Are Dhole Packs in Peril?
Safeguarding these true underdogs of India’s tropical forests will require much greater resolve from scientists, wildlife managers and the government
By Arjun Srivathsa
March 21, 2019
[Note: this story was originally published at Down to Earth.]
“Except for his handsome appearance, the wild dog has not a single redeeming feature, and no effort, fair or foul, should be spared to destroy these pests of the jungle”.
Thus remarked E G Phythian-Adams, a British hunter from the Nilgiri Game Association, referring to the dhole in 1949. His perceptible disdain towards the social carnivore represented a common (mis)conception about dholes or Asiatic wild dogs (Cuon alpinus) being lawless, ruthless killers of the Indian jungles.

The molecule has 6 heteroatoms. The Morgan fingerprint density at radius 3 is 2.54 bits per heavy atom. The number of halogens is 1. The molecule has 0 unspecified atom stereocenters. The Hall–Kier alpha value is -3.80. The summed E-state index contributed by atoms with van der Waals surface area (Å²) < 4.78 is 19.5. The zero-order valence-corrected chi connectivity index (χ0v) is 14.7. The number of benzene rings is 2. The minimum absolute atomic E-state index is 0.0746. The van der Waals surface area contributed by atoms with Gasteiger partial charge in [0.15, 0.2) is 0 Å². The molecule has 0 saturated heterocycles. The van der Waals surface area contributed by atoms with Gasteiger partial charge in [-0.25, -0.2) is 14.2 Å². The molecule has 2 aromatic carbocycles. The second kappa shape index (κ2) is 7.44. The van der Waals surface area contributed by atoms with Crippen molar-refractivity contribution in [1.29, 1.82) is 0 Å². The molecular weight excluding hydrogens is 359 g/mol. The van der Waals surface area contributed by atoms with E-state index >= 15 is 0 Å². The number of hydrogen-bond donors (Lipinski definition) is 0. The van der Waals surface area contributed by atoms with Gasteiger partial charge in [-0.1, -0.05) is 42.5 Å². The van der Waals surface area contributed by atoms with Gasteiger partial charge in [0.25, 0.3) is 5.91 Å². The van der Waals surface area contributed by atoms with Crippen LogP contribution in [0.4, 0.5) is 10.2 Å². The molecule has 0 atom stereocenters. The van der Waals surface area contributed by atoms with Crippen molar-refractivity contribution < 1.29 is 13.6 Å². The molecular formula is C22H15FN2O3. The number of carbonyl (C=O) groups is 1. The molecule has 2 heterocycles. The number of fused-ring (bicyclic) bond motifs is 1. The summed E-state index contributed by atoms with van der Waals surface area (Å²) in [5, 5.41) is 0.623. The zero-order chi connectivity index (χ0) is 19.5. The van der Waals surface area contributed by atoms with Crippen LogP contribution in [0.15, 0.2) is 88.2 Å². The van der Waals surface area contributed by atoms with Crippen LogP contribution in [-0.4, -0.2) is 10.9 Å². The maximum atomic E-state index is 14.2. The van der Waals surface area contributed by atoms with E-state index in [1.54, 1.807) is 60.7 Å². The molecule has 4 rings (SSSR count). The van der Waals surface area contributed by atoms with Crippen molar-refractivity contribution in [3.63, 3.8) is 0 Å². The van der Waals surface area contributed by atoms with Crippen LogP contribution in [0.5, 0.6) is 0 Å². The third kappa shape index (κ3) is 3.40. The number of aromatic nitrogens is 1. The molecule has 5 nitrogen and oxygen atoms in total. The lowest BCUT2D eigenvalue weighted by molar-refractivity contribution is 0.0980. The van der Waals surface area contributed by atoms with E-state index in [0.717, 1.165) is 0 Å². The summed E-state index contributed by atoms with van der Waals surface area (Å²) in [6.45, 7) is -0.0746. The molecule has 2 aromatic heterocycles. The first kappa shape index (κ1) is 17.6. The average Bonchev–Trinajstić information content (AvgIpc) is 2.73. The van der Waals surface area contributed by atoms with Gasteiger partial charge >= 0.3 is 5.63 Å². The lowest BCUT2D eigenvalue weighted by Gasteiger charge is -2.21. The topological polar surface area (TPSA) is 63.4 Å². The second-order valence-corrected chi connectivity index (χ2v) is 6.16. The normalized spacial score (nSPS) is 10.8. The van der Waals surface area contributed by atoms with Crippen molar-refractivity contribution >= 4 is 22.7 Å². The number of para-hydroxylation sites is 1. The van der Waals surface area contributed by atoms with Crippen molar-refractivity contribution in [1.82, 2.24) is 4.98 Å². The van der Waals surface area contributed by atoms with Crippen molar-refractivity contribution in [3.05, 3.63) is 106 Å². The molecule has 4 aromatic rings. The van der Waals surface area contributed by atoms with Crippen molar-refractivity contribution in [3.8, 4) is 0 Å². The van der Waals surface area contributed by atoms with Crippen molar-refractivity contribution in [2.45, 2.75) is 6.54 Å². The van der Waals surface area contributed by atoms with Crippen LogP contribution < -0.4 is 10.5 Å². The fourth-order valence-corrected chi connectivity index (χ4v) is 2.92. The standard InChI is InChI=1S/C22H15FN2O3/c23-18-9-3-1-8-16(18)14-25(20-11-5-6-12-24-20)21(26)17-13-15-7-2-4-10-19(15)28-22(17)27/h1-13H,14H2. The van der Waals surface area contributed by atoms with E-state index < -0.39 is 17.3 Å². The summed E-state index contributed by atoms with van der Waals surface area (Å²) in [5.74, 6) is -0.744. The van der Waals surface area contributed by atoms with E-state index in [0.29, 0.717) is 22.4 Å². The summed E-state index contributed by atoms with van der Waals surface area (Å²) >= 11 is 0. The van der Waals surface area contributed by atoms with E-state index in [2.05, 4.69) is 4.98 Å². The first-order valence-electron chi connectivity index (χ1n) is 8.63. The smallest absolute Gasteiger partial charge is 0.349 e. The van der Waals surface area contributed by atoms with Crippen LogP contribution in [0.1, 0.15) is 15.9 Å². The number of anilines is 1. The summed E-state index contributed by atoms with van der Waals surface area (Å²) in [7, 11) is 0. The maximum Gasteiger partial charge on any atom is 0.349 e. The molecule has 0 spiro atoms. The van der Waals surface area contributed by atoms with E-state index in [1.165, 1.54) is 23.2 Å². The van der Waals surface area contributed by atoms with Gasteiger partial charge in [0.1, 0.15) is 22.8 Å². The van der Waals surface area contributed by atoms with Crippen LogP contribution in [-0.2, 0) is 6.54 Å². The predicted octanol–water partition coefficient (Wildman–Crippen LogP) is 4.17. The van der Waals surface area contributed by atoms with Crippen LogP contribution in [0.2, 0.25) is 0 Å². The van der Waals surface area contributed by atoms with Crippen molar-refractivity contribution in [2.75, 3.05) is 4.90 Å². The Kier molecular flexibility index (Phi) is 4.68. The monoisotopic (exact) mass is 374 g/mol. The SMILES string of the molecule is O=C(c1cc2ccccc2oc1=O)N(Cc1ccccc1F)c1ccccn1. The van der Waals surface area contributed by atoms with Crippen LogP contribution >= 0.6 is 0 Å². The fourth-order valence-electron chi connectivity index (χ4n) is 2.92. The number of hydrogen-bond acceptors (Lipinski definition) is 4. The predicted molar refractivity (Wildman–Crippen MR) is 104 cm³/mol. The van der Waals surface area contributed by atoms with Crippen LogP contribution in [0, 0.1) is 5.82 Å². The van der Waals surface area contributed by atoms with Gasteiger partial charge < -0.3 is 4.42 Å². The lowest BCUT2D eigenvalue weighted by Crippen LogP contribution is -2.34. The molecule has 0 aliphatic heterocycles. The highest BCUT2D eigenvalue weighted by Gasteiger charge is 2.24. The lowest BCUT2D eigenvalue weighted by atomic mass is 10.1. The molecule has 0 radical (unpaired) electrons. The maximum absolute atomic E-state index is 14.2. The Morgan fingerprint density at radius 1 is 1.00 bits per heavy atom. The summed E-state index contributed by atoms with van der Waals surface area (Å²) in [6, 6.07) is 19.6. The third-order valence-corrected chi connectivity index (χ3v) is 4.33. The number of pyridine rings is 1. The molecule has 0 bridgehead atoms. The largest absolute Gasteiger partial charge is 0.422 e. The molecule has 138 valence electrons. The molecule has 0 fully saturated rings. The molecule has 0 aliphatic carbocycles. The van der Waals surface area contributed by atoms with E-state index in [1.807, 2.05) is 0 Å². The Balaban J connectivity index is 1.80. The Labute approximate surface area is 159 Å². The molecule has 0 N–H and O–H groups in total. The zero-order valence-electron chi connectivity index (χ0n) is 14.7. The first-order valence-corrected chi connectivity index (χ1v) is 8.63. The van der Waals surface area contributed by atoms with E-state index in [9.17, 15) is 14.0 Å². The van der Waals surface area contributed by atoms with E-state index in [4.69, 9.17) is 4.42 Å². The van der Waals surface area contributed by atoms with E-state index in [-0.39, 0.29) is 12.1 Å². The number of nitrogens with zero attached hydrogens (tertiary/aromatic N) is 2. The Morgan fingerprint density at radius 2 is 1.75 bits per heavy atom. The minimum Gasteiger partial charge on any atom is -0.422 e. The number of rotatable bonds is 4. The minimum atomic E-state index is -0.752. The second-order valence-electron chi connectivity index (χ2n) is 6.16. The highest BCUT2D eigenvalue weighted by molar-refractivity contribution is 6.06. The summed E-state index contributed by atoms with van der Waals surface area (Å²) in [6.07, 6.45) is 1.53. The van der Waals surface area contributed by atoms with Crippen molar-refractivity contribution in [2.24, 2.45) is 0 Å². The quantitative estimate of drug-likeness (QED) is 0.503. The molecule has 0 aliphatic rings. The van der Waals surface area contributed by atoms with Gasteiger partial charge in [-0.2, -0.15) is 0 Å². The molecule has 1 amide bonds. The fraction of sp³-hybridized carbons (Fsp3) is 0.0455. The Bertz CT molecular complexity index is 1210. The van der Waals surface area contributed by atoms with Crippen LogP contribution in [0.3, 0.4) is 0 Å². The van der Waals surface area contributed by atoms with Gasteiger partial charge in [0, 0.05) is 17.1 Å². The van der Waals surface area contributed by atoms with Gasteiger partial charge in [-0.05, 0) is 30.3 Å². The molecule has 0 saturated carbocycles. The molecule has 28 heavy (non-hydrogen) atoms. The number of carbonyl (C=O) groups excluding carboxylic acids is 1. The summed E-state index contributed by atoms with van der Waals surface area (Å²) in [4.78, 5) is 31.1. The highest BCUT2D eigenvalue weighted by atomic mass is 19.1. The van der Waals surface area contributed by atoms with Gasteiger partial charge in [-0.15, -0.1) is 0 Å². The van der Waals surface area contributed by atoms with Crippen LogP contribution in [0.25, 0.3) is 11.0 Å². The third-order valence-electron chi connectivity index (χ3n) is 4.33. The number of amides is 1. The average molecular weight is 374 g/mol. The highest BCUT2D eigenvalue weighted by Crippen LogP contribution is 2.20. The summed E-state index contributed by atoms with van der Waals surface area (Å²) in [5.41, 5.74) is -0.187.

For the sport hunters of British India, dholes were not valuable as trophies, nor did they serve as good ‘game’ species. Large packs of dholes were often observed hunting herbivores like deer and gaur, disembowelling and eating their quarry alive.
This feeding tactic of the dhole, whose jaw strength is not as powerful as the tiger or the leopard to deliver a killing bite at the throat, furthered its negative reputation. Dholes were treated as ‘vermin’ and bounty-hunted in India until they were brought under protection in 1972 with the Wild Life Protection Act.
Dholes are currently distributed across forests of South and Southeast Asia. Their numbers have dwindled in many parts of their distribution range. Most dhole populations are restricted to protected forest habitats, but also occur in reserve forests and production agroforests (like tea and coffee plantations).
“India has set a stellar example being at the forefront of global efforts in scientific monitoring and conservation of tigers. It is time perhaps that we replicate these efforts to secure the future for dholes– the true underdogs of India’s tropical forests.”